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Even your money-market fund could be hit by Greek default

Nearly half of US mutual fund assets are invested in European banks, some of which face big losses in case of a Greek default. Banks could see their ratings downgraded after a Greek default.

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Greek riot police officers throw tear gas as they chase protesters during clashes in Athens' main Syntagma square, June 15, 2011. The banner reads in Greek: 'Continuous strikes, until victory'. Hundreds of protesters clashed with riot police in central Athens Wednesday as a major anti-austerity rally degenerated into violence outside Parliament, where the struggling government was to seek support for new cutbacks to avoid a disastrous default. A Greek default could have ripple effects for investors in the United States and beyond.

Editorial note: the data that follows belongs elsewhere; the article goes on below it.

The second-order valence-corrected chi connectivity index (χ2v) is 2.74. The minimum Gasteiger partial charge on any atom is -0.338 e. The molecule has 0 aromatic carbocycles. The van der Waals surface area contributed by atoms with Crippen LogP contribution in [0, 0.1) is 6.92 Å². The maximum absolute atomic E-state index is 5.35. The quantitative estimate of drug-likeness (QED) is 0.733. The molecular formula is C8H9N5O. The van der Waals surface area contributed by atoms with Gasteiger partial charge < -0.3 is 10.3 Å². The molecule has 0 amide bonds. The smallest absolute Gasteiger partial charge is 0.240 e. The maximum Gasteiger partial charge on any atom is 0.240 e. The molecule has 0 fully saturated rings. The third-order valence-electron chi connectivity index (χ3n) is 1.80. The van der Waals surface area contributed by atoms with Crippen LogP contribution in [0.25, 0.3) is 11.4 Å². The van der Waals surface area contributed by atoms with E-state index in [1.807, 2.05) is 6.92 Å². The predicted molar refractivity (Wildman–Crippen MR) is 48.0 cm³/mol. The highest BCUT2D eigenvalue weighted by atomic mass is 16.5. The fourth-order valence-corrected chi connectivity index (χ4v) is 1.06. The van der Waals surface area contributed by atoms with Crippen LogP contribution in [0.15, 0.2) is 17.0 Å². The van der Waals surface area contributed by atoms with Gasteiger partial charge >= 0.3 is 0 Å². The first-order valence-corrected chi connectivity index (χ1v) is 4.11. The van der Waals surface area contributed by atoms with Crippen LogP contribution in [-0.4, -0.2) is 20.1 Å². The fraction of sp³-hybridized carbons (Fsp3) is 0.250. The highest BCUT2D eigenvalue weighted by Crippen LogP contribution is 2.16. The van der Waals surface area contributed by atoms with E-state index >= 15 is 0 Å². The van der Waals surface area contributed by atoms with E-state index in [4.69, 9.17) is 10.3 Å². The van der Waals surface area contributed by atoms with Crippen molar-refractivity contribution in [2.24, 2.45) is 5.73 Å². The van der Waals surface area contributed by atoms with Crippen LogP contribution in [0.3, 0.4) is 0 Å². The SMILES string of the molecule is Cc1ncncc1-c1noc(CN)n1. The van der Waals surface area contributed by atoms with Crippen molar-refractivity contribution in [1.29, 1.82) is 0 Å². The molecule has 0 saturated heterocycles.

Lefteris Pitarakis/AP

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Some of the safest, plain-vanilla investment accounts in the U.S. could be challenged if Greece defaults on its sovereign debt.

Forty-four percent of mutual fund assets in the U.S. are invested in the short-term debt of European banks, according to a report from Fitch.

A separate report from Moody's noted that 55 percent of those holdings are in the commercial paper of French banks, such asSociete Generale, BNP Paribas [BNP-FR 51.11 -0.19 (-0.37%) ] and Credit Agricole. French banks are some of biggest creditors to Greece, with over $53 billion in outstanding loans to the Greek government and private sector.

While fund managers have had plenty of warning of the potential of a default in Greece, many would likely still be caught off guard. Many fund managers assume that a bailout will prevent a default by Greece.

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